Congress Vice-president Rahul Gandhi on Saturday said his party was ready to pass the Goods and Services Tax (GST) Bill if the National Democratic Alliance government accepted its demands. Describing the Congress as the party that originally initialised the Bill, the Gandhi scion said, “Congress wants that there should 18 per cent cap on GST rate, the constitution of dispute resolution mechanism and one per cent interstate tax be done away with. Let the government accept it, Congress will support the GST but without which the party will stick to its stand.” He added that the dispute resolution mechanism should be fair and transparent.
Gandhi, who was speaking to students of the NMIMS University in Mumbai on the second day of his two-day city visit, claimed that the problem in the passage of GST was internal opposition in the Bharatiya Janata Party (BJP), and added that GST needs huge infrastructure that needs to be created.
Gandhi, dressed in a grey T-shirt, blue jeans and sports shoes, replied to questions on a range of issues, including the growing importance of the RSS since the BJP came to power, the intolerance debate, the Pathankot attack and relations with Pakistan.
At the outset, Gandhi clarified it was the BJP’s strategy to block Parliament and that the Congress was in favour of its smooth functioning. He reminded the audience that the BJP had blocked Parliament when the Congress-led United Progressive Alliance (UPA) was in power for a decade. He also pointed out how Prime Minister Narendra Modi, then chief minister of Gujarat, had been at the forefront of the opposition to GST.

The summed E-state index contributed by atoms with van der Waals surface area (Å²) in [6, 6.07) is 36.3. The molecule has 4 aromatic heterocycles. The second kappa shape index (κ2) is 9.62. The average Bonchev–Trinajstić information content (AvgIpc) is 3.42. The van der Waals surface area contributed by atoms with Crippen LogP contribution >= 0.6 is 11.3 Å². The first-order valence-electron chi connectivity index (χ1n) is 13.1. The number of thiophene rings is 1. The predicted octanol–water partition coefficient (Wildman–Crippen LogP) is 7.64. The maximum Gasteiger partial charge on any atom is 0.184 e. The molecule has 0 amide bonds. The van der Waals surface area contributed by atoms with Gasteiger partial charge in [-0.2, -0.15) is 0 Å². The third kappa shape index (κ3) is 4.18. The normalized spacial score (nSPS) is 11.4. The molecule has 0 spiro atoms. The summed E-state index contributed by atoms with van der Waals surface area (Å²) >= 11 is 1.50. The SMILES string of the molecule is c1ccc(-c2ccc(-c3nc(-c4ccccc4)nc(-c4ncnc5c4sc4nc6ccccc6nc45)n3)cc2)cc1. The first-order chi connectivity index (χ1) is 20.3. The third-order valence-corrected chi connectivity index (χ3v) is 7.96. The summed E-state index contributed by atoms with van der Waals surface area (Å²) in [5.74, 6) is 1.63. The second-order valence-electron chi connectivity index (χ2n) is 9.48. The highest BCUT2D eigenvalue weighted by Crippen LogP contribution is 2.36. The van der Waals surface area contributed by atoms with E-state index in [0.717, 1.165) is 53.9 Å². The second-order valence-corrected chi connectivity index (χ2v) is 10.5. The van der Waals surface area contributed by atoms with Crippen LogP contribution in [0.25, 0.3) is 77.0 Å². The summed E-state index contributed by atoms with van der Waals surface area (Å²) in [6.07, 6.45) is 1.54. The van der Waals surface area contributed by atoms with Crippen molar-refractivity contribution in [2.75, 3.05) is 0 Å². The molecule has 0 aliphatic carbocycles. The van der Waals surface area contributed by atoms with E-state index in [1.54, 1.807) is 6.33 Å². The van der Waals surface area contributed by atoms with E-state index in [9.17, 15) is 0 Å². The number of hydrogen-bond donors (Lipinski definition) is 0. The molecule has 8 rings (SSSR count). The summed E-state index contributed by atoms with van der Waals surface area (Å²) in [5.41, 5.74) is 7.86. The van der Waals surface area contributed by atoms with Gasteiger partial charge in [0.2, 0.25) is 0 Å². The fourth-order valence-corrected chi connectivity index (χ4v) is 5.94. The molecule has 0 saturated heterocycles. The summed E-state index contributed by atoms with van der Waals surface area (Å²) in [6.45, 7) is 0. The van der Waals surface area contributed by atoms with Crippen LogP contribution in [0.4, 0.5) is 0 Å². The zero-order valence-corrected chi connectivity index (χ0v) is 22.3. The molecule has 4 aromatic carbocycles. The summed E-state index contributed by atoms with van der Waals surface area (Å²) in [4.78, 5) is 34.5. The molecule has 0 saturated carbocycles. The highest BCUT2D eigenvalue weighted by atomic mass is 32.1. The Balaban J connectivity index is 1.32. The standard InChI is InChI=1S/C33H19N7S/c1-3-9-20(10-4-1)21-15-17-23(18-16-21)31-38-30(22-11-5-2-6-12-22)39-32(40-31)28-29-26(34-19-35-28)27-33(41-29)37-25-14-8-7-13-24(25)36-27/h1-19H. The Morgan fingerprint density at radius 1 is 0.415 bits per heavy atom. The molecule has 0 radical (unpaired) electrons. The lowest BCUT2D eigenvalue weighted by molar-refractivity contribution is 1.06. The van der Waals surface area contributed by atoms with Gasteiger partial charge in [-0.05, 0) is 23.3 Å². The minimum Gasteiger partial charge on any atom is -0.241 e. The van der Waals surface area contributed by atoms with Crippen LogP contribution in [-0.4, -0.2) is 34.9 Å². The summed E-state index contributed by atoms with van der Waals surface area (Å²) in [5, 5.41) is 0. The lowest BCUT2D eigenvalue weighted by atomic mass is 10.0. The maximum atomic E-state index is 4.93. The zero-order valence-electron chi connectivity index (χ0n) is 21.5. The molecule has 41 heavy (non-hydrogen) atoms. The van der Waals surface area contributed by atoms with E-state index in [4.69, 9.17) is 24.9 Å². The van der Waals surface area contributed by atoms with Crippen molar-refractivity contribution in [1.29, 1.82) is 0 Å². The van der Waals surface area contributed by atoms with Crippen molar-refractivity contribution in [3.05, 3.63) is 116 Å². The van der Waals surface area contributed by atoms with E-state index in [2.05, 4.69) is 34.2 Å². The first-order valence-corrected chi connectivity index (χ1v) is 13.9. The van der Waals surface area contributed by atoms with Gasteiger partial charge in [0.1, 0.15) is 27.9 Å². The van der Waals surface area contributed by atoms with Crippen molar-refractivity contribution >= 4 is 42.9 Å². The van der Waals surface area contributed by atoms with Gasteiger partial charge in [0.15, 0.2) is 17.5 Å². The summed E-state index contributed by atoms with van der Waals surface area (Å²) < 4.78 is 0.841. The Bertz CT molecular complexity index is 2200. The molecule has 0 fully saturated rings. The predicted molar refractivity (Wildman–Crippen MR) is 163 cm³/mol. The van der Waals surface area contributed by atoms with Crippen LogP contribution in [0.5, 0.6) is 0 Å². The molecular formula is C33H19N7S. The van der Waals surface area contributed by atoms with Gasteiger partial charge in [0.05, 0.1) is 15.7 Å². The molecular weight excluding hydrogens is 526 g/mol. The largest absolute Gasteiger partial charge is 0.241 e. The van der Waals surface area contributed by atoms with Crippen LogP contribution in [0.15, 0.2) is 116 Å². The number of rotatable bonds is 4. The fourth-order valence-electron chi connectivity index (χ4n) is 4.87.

Coincidentally, even as tweets were being shared about the launch of the Start-up India programme by Modi in New Delhi, the NMIMS students were listening to Gandhi about how the environment needs to be made more conducive for the growth of start-ups in the country.
“I know how start-ups function; they need easy access to funds and free flow of information and movement. Start-ups need an eco system where free ideas can flow. The real challenge is to create an environment to ensure small businesses can grow,” Gandhi said. He added that start-up entrepreneurs are creative people, adding that intolerance and start-ups can’t go together.
On the handling of Pathankot attack, allegedly carried out by Pakistan-based terrorist outfit Jaish-e-Mohammed, Gandhi blamed the government for not properly consulting concerned institutions and the state machinery. “After 26/11, we isolated Pakistan diplomatically, but this government deals with them in an adhoc manner. The main issue is how do you respond. After Mumbai happened, the Government of India implemented and developed a strategy by constituting experts,” he said.
“You cannot have 100 per cent protection against terror attacks but you can react to them in a different manner.”
On the RSS and its say in the functioning of the government, Gandhi said the right wing organisation’s outlook is rigid as it views an individual based on religion and caste, and differentiates between man and woman.
However, he said the Congress party has flexible thinking; for them everyone is Indian. He also referred to the intolerance controversy, saying it was not a healthy sign for democracy.
On the present state of agriculture, particularly farmer distress, Gandhi attacked the Modi government for not doing enough to help them. “The present government is working for few businesses but (is) not serious about helping farmers and tackling the farm crisis,” he said.